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Sha Tin, China

Wong J.K.Y.,Racing Laboratory | Wan T.S.M.,Racing Laboratory
Veterinary Journal | Year: 2014

Doping. Doping can be either intentional or unintentional, which will be the meaning adopted in this review. This is in line with the World Anti-Doping Agency's definition of doping, namely, a violation of the rule(s) controlling the use of prohibited substances or practices.1 in sports is highly detrimental, not only to the athletes involved but to the sport itself as well as to the confidence of the spectators and other participants. To protect the integrity of any sport, there must be in place an effective doping control program. In human sports, a 'top-down' and generally unified approach is taken where the rules and regulations against doping for the majority of elite sport events held in any country are governed by the World Anti-Doping Agency (WADA). However, in horseracing, there is no single organisation regulating this form of equestrian sport; instead, the rules and regulations are provided by individual racing authorities and so huge variations exist in the doping control programs currently in force around the world.This review summarises the current status of doping control analyses in horseracing, from sample collection, to the analyses of the samples, and to the need for harmonisation as well as exploring some of the difficulties currently faced by racing authorities, racing chemists and regulatory veterinarians worldwide. © 2014 Elsevier Ltd. Source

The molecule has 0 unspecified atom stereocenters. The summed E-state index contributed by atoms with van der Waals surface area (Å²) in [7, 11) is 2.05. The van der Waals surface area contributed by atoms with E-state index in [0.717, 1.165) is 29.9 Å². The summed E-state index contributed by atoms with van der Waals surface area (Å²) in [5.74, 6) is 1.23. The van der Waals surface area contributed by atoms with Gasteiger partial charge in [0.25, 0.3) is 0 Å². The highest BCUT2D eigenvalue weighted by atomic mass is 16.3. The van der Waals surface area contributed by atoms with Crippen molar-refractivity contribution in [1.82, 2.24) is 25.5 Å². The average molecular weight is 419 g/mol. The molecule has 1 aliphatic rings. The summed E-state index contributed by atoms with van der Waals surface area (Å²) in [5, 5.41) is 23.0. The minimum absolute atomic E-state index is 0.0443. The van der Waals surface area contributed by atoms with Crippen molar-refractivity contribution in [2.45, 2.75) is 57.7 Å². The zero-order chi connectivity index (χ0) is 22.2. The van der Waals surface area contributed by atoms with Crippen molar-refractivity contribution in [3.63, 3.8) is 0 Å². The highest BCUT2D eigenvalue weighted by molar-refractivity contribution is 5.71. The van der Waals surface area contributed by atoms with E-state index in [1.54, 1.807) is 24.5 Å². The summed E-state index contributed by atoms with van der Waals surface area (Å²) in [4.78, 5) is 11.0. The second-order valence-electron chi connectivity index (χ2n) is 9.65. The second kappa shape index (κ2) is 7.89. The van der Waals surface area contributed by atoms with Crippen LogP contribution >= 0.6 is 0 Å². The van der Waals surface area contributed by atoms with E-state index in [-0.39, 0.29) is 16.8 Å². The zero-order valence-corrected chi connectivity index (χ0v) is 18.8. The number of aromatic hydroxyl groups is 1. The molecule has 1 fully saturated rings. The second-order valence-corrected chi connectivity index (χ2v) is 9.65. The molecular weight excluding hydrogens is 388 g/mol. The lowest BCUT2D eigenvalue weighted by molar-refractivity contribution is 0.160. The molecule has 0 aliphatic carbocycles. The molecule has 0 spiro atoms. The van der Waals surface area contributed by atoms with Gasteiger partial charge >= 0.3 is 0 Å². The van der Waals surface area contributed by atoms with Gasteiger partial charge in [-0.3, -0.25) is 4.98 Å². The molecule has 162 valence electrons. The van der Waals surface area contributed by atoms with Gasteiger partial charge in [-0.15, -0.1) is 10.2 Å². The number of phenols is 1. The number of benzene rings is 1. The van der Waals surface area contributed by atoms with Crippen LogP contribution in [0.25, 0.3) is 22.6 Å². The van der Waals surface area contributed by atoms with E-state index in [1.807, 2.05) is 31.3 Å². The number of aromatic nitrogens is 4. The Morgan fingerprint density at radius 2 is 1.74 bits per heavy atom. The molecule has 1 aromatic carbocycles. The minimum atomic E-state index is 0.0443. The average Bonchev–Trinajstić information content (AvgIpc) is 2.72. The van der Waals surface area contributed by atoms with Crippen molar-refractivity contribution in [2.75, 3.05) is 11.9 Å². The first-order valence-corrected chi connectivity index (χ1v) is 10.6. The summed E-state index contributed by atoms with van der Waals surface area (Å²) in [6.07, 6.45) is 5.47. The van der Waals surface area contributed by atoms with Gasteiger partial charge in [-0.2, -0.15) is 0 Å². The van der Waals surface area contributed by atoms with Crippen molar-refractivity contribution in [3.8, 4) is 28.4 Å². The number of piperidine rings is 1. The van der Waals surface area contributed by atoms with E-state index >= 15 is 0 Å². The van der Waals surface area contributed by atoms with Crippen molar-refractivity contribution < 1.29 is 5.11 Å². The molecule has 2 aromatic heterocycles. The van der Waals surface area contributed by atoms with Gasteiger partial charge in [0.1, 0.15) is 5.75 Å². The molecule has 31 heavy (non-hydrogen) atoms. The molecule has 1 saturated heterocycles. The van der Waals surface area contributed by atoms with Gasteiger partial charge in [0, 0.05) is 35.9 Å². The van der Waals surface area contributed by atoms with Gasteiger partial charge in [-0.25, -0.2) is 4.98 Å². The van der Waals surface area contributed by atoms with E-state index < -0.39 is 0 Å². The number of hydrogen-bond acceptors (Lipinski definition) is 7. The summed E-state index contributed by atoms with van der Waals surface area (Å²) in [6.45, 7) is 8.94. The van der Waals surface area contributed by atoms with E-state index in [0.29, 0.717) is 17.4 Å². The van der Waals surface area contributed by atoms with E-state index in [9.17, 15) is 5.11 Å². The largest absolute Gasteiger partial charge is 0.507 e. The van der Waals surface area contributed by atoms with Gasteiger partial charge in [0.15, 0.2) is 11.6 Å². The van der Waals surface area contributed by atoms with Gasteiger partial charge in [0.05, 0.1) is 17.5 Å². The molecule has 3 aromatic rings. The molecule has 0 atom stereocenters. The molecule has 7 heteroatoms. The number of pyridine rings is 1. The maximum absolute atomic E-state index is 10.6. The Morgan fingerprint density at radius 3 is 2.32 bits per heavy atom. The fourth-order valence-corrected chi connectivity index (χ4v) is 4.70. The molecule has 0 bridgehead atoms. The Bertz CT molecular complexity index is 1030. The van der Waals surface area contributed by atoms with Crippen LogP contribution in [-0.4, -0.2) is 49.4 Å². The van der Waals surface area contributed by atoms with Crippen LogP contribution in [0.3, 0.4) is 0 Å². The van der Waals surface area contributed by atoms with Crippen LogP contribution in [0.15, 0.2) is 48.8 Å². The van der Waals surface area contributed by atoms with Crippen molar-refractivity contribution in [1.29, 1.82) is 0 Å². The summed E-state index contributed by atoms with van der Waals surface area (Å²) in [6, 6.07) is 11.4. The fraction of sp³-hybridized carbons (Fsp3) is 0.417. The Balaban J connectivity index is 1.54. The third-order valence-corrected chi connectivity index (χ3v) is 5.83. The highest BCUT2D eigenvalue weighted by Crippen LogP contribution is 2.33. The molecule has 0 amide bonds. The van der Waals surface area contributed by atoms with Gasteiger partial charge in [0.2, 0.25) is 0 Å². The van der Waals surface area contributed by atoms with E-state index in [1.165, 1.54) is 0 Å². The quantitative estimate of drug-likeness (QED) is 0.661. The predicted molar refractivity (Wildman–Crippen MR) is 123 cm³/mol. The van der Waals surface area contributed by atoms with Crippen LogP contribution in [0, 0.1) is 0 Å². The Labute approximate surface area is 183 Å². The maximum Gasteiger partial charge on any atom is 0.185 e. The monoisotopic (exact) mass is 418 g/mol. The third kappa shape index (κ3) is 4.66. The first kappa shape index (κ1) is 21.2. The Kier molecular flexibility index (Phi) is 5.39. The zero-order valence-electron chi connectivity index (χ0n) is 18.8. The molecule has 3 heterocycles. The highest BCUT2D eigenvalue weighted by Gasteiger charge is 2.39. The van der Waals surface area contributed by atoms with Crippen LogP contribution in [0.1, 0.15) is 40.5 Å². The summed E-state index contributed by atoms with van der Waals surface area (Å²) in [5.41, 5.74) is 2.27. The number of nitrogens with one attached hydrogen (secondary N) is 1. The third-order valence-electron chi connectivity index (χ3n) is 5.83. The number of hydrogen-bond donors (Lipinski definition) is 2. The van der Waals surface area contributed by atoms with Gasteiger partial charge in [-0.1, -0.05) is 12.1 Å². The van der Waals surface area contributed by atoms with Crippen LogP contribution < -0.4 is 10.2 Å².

Ho E.N.M.,Racing Laboratory | Wan T.S.M.,Racing Laboratory | Wong A.S.Y.,Racing Laboratory | Lam K.K.H.,Veterinary Regulation and International Liaison | Stewart B.D.,Veterinary Regulation and International Liaison
Journal of Chromatography A | Year: 2011